The second part is my new business Cat-titude Coffee Cups (soon to include clothing and jewelry.) Though I’ve not yet sold anything, this has been very satisfying from a creative standpoint.
Years ago – I studied graphic design. Back then, you had to know how to draw very well, and I just couldn’t keep up with the art classes.
Now though everything is different, and that is the third part of this challenge.
Learning the technology and figuring out what I want to design above and beyond the items I’m doing for Cat-titude.
The Biggest Part of the Challenge
With outsmarting my anxiety, the goal was clear. With every success I had – and I had small successes practically every day – progress was noticeable.
Techniques could be tested quickly and easily. From that standpoint it was pretty straight forward.
Now though, figuring out what actions to take is tougher.
That’s because I’m recovery and not the same person I was when plagued by my anxiety. That difference is apparent to me when I look around my house and realize that a lot of the stuff I have is almost alien to me now.
Fortunately, my intuitive sense is still intact.
This morning I took the opportunity to go through my books and ferret out which ones had something beneficial to say to me.
I admit being surprised at the similarities in what kept coming up, and very grateful at the amount that came up as well.
That reassured me that I’m on the right track and clued me into the actions I need to be taking.
In case you’re wondering what I’m talking about, check out the Strengthenng Your Intuition technique. It’s one that I’ve been using for years.
As Deepak Chopra says in The Book of Secrets (Unlocking the Hidden Dimensions of Your Life),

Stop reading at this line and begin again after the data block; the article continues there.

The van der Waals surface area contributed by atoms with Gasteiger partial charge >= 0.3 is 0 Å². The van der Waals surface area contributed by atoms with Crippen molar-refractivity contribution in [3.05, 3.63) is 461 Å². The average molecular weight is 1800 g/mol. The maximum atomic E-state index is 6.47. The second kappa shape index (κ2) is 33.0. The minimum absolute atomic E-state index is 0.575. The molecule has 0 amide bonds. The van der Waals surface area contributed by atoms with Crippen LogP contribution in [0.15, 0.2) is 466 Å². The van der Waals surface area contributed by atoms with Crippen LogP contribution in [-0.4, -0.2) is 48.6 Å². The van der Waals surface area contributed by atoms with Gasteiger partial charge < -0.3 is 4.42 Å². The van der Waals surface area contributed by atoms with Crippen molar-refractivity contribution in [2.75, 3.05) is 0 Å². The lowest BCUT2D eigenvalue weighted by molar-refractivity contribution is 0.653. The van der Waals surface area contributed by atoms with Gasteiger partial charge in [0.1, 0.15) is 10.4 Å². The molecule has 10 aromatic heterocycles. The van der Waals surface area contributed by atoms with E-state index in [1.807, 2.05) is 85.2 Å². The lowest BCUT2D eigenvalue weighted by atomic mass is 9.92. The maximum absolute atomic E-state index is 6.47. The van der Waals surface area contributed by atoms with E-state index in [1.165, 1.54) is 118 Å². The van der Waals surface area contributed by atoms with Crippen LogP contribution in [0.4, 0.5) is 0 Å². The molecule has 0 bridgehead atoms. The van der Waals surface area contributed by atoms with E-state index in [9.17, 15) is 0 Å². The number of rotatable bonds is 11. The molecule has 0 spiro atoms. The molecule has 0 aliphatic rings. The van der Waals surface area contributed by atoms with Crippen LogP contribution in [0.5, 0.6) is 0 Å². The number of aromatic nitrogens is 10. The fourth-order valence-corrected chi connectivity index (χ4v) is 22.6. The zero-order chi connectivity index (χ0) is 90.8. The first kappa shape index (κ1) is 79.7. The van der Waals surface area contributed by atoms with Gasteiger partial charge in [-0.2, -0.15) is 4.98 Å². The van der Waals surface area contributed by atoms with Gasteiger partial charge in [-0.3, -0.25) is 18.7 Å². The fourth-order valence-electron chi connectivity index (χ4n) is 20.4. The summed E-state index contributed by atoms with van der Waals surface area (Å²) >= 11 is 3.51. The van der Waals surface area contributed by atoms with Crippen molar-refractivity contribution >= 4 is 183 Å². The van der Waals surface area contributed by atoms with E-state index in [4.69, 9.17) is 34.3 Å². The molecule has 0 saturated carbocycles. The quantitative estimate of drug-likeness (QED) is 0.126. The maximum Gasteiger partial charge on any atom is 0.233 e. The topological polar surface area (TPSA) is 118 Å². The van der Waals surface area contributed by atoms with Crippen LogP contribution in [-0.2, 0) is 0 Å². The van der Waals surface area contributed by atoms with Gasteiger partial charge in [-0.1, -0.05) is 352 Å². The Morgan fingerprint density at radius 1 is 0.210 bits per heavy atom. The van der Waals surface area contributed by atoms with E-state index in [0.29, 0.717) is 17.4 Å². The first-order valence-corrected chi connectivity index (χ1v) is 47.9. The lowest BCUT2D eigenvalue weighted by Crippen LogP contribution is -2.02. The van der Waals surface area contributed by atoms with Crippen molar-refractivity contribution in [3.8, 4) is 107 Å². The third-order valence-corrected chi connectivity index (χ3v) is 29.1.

“Physical laws operate efficiently, with least effort. At any given moment, the universe is giving you the best results possible.”
What Does My Story Have to Do With Your Anxiety?
Though there was a lot of information that resonated with me this morning, the one that prompted this post was a book by marketing maven Dan Kennedy.
In it is a call-out by Jim Camp, America’s #1 Negotiating Coach and author of Start With No, he talks about behavioral goals.
What are behavioral goals?
The example he uses is golf: “Instead of trying to break par, a result we cannot control, we concentrate on putting a good swing on the ball, an action we can control.”
As evidenced by the tips and techniques, those are the types of behavioral actions that you can control.
You cannot always control your anxiety. However, if you focus on making small change with techniques such as Loving Kindness, Make a Space, Make an Appointment or any of the other ones, you’ll give yourself a better chance at doing so.
My recovery from severe, chronic anxiety began on the day I made the Loving Kindness mantra for myself.
I keep my recovery going not only with my mantra, but with many of the other techniques as well.
As soon as you start using one technique, you’re taking an action that’s under your control and not under the control of your anxiety.
It’s the simplest and best way to start your recovery.
I have to take new actions to move forward in creating a livelihood for myself so my recovery can continue.
You need to take actions that will put you on the road to recovery and keep you moving along it.
Every day you take an action that you control is a day that you’re successfully taking back control from anxiety.